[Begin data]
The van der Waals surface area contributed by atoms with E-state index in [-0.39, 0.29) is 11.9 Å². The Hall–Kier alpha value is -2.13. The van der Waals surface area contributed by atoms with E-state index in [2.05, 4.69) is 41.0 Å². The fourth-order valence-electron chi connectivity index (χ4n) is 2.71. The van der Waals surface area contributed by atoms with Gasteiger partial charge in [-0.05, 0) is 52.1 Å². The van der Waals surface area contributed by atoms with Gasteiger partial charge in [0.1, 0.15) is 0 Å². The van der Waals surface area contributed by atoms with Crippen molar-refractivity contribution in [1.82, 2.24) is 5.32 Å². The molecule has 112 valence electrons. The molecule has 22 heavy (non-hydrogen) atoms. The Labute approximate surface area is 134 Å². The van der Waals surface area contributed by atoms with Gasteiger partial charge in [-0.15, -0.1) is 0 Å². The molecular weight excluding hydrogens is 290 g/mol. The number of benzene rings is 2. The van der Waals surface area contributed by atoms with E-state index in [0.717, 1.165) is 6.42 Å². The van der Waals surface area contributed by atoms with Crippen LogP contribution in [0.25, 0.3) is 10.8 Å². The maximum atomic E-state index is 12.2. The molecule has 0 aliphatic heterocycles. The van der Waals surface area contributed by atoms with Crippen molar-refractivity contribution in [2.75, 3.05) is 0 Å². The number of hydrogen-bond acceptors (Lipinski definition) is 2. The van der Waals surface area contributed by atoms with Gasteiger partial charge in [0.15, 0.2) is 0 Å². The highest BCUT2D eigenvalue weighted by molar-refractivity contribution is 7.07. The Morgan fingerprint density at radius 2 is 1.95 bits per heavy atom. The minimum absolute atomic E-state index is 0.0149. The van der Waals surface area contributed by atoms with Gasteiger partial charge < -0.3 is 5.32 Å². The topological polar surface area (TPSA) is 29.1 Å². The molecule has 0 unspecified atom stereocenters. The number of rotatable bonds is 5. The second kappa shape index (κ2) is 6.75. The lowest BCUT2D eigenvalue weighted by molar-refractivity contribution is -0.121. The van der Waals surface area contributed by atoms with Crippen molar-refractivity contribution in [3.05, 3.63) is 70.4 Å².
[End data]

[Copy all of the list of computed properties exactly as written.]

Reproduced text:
The van der Waals surface area contributed by atoms with E-state index in [-0.39, 0.29) is 11.9 Å². The Hall–Kier alpha value is -2.13. The van der Waals surface area contributed by atoms with E-state index in [2.05, 4.69) is 41.0 Å². The fourth-order valence-electron chi connectivity index (χ4n) is 2.71. The van der Waals surface area contributed by atoms with Gasteiger partial charge in [-0.05, 0) is 52.1 Å². The van der Waals surface area contributed by atoms with Gasteiger partial charge in [0.1, 0.15) is 0 Å². The van der Waals surface area contributed by atoms with Crippen molar-refractivity contribution in [1.82, 2.24) is 5.32 Å². The molecule has 112 valence electrons. The molecule has 22 heavy (non-hydrogen) atoms. The Labute approximate surface area is 134 Å². The van der Waals surface area contributed by atoms with Gasteiger partial charge in [-0.15, -0.1) is 0 Å². The molecular weight excluding hydrogens is 290 g/mol. The number of benzene rings is 2. The van der Waals surface area contributed by atoms with E-state index in [0.717, 1.165) is 6.42 Å². The van der Waals surface area contributed by atoms with Crippen LogP contribution in [0.25, 0.3) is 10.8 Å². The maximum atomic E-state index is 12.2. The molecule has 0 aliphatic heterocycles. The van der Waals surface area contributed by atoms with Crippen molar-refractivity contribution in [2.75, 3.05) is 0 Å². The number of hydrogen-bond acceptors (Lipinski definition) is 2. The van der Waals surface area contributed by atoms with Gasteiger partial charge in [0.15, 0.2) is 0 Å². The highest BCUT2D eigenvalue weighted by molar-refractivity contribution is 7.07. The Morgan fingerprint density at radius 2 is 1.95 bits per heavy atom. The minimum absolute atomic E-state index is 0.0149. The van der Waals surface area contributed by atoms with Gasteiger partial charge < -0.3 is 5.32 Å². The topological polar surface area (TPSA) is 29.1 Å². The molecule has 0 unspecified atom stereocenters. The number of rotatable bonds is 5. The second kappa shape index (κ2) is 6.75. The lowest BCUT2D eigenvalue weighted by molar-refractivity contribution is -0.121. The van der Waals surface area contributed by atoms with Crippen molar-refractivity contribution in [3.05, 3.63) is 70.4 Å².